Reducing consumption of animal-derived meat and dairy has the potential to decrease the environmental impact of food production. While there are increasingly high percentages of flexitarian consumers who don’t eat meat on a regular basis, a worldwide trend of an expanding appetite for meat still exists.1 With the potential transition of many individuals towards a flexitarian lifestyle, it is important to consider how this shift impacts intake of various nutrients, given potential differences in bioavailability and nutrient density.
According to a recent study published in the European Journal of Nutrition (DOI: 10.1007/s00394-021-02729-3), intake and status of vitamin B-12 and iodine were significantly reduced when animal protein diets were partially replaced with plant protein alternatives.
The study investigated the extent to which plant proteins could replace animal proteins in flexitarian diets to achieve health advantages while ensuring adequate intake of essential vitamins and minerals. The research included 146 healthy participants who were 20-69 years old with a BMI between 18.5 and 35.0 kg/m2. They were divided into one of three groups: Animal (n=46), a diet containing 70% animal and 30% plant protein; 50/50 (n=46), a diet containing 50% animal and 50% plant protein; or Plant (n=44), a diet containing 30% animal and 70% plant protein. Overall, 136 participants completed the study. The randomized controlled trial examined intake of folate, vitamin B-12, iron, zinc, and iodine and nutritional status biomarkers after 12 weeks of dietary intervention.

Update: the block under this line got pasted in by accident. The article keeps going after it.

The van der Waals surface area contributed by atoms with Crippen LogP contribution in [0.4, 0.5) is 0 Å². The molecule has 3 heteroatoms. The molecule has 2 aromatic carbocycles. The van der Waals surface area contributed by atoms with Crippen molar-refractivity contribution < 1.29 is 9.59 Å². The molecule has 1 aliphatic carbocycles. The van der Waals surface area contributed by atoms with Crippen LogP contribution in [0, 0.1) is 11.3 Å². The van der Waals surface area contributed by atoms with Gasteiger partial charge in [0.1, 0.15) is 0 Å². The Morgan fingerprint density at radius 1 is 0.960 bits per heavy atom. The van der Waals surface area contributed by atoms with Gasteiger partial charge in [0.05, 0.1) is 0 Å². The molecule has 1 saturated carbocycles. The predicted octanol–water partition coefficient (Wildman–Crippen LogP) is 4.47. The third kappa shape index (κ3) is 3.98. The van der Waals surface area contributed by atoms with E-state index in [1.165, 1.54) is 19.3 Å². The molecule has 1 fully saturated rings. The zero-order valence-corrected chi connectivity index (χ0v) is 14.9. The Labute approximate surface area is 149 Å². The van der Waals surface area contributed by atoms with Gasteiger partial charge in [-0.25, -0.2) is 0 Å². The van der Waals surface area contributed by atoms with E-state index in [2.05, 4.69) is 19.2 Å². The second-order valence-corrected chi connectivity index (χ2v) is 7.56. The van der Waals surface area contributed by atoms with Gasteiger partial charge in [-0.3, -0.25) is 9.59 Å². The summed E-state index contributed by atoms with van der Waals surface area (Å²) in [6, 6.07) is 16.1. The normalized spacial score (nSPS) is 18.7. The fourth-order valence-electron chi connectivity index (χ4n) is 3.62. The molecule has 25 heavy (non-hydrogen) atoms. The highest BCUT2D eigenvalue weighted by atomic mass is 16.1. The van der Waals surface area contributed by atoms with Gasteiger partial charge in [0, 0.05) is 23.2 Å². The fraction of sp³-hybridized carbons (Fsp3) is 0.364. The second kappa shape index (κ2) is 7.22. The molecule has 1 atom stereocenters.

The shift from animal to plant proteins yielded significantly lower intakes and statuses of vitamin B-12 and iodine. Despite the Plant group's greater iron and folate intakes than the Animal group, there were no significant variations in the biomarkers. Zinc was lowest in the Plant group, although it was above the recommended intake across all groups.2 In reference to vitamin B-12 and iodine, the researchers conclude that “the adequate intake of these nutrients needs to be ensured when recommending more plant-based diets on a population level.”
1. Dagevos H. Flexibility in the frequency of meat consumption–empirical evidence from the Netherlands. EuroChoices. 2014 Aug;13(2):40-5.
2. Nordic Nutrition Recommendations 2012 : Integrating nutrition and physical activity [Internet]. 5th ed. Copenhagen: Nordisk Ministerråd; 2014. 627 p. (Nord). Available from: http://urn.kb.se/resolve?urn=urn:nbn:se:norden:org:diva-2561